Oliver Goldsmith was born in 1728 in either his father’s rectory in Pallas, a townland outside Ballymahon, Co. Longford, or at the home of his maternal grandparents in Elphin, Co. Roscommon; he was raised primarily in Lissoy, Co. Westmeath. After graduating from Trinity College Dublin (where he had a rather chequered academic career), he half-heartedly studied medicine for three years in Edinburgh; he then travelled through continental Europe for a year, surviving by busking on his flute. He finally settled in London in 1756 and initially made his living as a journalist – or, more accurately, as a “Grub Street hack”. He soon came to the attention of Dr. Samuel Johnson and was taken into his literary circle. Dr. Johnson helped secure a publisher for Goldsmith’s perennially popular novel, The Vicar of Wakefield (1766). Johnson also provided the closing couplets to Goldsmith’s classic poem, “The Traveller” (1764). Goldsmith’s other great poetic achievement was, of course, “The Deserted Village” (1770), in which his lament for English rural depopulation was heavily informed by his witnessing of evictions and forced clearances in Ireland.
Goldsmith not only excelled at fiction and poetry; he also wrote two plays. The first, The Good-Natured Man (1768), was not terribly successful, but demonstrated Goldsmith’s ability to undermine, or make subversive use of, the tropes associated with the “sentimental comedies” of his day. From an Irish point of view, it is also noteworthy for the fact that it includes the Irish character Flanigan the follower. (Incidentally, Flanigan’s friend, Twitch, was also played as Irish in the Gate Theatre’s Dublin production of 1974.) Goldsmith’s second play, She Stoops to Conquer (1773), is a brilliant comedy that has been continually produced across the world since it was written. The play’s plot is based around an incident that happened to Goldsmith himself while he was still living in Ireland (mistaking a country gentleman’s home for an inn).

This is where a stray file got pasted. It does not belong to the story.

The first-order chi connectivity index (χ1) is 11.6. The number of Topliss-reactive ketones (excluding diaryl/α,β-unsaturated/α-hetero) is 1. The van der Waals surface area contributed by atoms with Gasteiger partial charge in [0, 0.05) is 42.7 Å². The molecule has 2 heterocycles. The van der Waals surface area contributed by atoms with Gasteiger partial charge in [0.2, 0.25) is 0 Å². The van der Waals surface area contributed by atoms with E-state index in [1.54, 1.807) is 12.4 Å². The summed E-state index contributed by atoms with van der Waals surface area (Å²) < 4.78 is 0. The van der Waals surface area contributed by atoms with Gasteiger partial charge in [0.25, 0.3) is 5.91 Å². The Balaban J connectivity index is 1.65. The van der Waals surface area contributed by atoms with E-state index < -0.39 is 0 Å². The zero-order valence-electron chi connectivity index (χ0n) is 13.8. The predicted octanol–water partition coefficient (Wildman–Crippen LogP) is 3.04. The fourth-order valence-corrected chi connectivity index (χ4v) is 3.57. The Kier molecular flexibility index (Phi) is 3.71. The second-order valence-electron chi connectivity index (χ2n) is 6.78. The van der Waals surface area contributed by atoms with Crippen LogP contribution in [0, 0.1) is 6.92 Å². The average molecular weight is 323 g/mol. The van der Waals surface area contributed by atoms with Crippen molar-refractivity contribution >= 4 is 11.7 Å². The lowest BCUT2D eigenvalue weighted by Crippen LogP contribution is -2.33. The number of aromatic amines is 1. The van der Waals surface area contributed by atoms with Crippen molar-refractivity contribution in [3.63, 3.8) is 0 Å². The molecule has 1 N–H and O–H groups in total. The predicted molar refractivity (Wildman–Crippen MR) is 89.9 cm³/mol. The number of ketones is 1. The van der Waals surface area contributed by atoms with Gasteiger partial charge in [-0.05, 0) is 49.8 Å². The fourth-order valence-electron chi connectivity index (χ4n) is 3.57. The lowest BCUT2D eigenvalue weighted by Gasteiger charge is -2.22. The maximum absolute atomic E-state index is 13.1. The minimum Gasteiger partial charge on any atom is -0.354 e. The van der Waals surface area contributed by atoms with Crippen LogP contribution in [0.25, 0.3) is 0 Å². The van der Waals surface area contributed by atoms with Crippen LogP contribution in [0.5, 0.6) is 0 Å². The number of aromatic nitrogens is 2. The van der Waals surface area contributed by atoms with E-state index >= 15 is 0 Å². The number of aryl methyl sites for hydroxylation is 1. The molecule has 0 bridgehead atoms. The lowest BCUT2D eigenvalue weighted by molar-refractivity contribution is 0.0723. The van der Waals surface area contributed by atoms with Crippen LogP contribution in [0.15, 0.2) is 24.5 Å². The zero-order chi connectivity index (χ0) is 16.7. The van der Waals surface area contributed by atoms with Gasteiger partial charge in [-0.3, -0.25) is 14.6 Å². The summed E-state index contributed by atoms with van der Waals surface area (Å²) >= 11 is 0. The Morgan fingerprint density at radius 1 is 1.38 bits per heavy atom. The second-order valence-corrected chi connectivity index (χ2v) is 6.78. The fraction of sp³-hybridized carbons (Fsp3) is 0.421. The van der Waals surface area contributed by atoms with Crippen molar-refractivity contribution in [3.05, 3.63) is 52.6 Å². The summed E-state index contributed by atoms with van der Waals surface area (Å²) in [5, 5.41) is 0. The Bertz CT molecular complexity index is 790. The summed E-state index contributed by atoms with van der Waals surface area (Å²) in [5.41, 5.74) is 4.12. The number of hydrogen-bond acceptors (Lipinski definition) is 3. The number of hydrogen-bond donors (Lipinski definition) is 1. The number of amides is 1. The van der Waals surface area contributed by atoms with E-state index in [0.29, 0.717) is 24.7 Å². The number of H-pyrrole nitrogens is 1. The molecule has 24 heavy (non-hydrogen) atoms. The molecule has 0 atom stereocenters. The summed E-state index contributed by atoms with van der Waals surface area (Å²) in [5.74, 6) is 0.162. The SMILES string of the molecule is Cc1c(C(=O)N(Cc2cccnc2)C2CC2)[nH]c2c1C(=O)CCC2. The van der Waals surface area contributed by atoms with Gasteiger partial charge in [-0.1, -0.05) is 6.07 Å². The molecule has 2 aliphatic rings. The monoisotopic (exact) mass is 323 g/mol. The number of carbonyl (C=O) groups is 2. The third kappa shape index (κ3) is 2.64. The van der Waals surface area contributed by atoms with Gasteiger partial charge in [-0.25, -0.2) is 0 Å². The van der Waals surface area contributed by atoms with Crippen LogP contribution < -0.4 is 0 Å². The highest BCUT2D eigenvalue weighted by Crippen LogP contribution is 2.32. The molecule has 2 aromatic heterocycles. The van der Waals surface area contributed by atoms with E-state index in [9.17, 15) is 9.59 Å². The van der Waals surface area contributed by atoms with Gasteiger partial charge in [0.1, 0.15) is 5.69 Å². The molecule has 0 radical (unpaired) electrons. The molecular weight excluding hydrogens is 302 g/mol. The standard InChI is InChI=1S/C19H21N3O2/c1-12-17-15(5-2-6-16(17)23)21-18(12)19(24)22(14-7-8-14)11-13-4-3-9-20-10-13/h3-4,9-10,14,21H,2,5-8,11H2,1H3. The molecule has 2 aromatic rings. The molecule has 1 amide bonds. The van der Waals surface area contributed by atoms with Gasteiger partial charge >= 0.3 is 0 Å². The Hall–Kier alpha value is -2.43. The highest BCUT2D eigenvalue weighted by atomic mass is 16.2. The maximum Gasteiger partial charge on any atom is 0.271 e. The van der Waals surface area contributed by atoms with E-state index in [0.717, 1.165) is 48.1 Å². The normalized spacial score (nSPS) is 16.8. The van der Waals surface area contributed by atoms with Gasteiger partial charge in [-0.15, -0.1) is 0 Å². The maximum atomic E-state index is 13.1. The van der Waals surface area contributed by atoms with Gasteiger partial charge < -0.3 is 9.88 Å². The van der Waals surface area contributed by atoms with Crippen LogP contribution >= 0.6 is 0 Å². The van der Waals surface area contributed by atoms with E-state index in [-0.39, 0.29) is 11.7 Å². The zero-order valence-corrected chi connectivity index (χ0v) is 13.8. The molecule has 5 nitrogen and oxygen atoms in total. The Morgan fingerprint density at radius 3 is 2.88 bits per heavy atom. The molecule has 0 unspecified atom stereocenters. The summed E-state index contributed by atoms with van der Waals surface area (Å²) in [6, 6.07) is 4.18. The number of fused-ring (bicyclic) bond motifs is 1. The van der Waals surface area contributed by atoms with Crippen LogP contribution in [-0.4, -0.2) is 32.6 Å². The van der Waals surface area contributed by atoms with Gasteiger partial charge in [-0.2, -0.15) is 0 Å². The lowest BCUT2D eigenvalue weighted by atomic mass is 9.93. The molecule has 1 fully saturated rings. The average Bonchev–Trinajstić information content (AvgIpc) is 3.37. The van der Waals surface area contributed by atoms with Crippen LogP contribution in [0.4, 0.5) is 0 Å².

Dr. Johnson’s biographer, James Boswell, and many since have depicted Goldsmith as an “inspired idiot”, due to his whimsical sense of humour and his occasional “Irish bulls”; however, the biting irony in The Vicar of Wakefield (often missed by commentators), the proto-socialism of his great poems, and the satirical, outsider’s view of the English in his plays and The Citizen of the World (in which he pretends to be a Chinese philosopher observing the ways of the “strange” English) reveal him to have been a wise and sharp-eyed socio-political commentator.
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For more on this playwright from an Irish Studies perspective, see Michael Griffin’s book, Enlightenment in Ruins: The Geographies of Oliver Goldsmith (2013).